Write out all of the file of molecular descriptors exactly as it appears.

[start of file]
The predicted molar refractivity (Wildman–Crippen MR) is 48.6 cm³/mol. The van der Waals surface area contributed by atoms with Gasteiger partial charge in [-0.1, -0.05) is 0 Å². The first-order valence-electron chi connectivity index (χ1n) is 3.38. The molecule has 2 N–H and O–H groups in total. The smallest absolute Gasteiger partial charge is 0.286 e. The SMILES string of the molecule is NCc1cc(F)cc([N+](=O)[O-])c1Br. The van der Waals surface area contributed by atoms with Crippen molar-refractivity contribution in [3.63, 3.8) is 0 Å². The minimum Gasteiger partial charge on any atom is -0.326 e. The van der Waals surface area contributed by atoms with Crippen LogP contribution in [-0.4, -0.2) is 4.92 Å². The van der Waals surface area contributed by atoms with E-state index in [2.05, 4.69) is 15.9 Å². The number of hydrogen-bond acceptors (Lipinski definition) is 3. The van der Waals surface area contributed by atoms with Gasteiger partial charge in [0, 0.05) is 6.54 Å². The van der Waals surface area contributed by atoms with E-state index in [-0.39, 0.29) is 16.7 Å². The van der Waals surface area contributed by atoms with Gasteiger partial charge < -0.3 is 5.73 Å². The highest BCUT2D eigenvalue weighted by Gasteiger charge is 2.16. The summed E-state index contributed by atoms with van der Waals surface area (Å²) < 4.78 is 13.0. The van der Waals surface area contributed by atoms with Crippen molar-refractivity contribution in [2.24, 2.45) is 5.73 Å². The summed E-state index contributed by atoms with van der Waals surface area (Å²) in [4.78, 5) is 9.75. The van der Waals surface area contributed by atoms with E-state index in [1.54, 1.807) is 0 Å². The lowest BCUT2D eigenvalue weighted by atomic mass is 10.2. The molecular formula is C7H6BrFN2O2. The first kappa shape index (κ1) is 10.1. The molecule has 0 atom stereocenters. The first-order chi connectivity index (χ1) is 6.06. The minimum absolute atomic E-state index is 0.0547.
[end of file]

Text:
The predicted molar refractivity (Wildman–Crippen MR) is 48.6 cm³/mol. The van der Waals surface area contributed by atoms with Gasteiger partial charge in [-0.1, -0.05) is 0 Å². The first-order valence-electron chi connectivity index (χ1n) is 3.38. The molecule has 2 N–H and O–H groups in total. The smallest absolute Gasteiger partial charge is 0.286 e. The SMILES string of the molecule is NCc1cc(F)cc([N+](=O)[O-])c1Br. The van der Waals surface area contributed by atoms with Crippen molar-refractivity contribution in [3.63, 3.8) is 0 Å². The minimum Gasteiger partial charge on any atom is -0.326 e. The van der Waals surface area contributed by atoms with Crippen LogP contribution in [-0.4, -0.2) is 4.92 Å². The van der Waals surface area contributed by atoms with E-state index in [2.05, 4.69) is 15.9 Å². The number of hydrogen-bond acceptors (Lipinski definition) is 3. The van der Waals surface area contributed by atoms with Gasteiger partial charge in [0, 0.05) is 6.54 Å². The van der Waals surface area contributed by atoms with E-state index in [-0.39, 0.29) is 16.7 Å². The van der Waals surface area contributed by atoms with Gasteiger partial charge < -0.3 is 5.73 Å². The highest BCUT2D eigenvalue weighted by Gasteiger charge is 2.16. The summed E-state index contributed by atoms with van der Waals surface area (Å²) < 4.78 is 13.0. The van der Waals surface area contributed by atoms with Crippen molar-refractivity contribution in [2.24, 2.45) is 5.73 Å². The summed E-state index contributed by atoms with van der Waals surface area (Å²) in [4.78, 5) is 9.75. The van der Waals surface area contributed by atoms with E-state index in [1.54, 1.807) is 0 Å². The lowest BCUT2D eigenvalue weighted by atomic mass is 10.2. The molecular formula is C7H6BrFN2O2. The first kappa shape index (κ1) is 10.1. The molecule has 0 atom stereocenters. The first-order chi connectivity index (χ1) is 6.06. The minimum absolute atomic E-state index is 0.0547.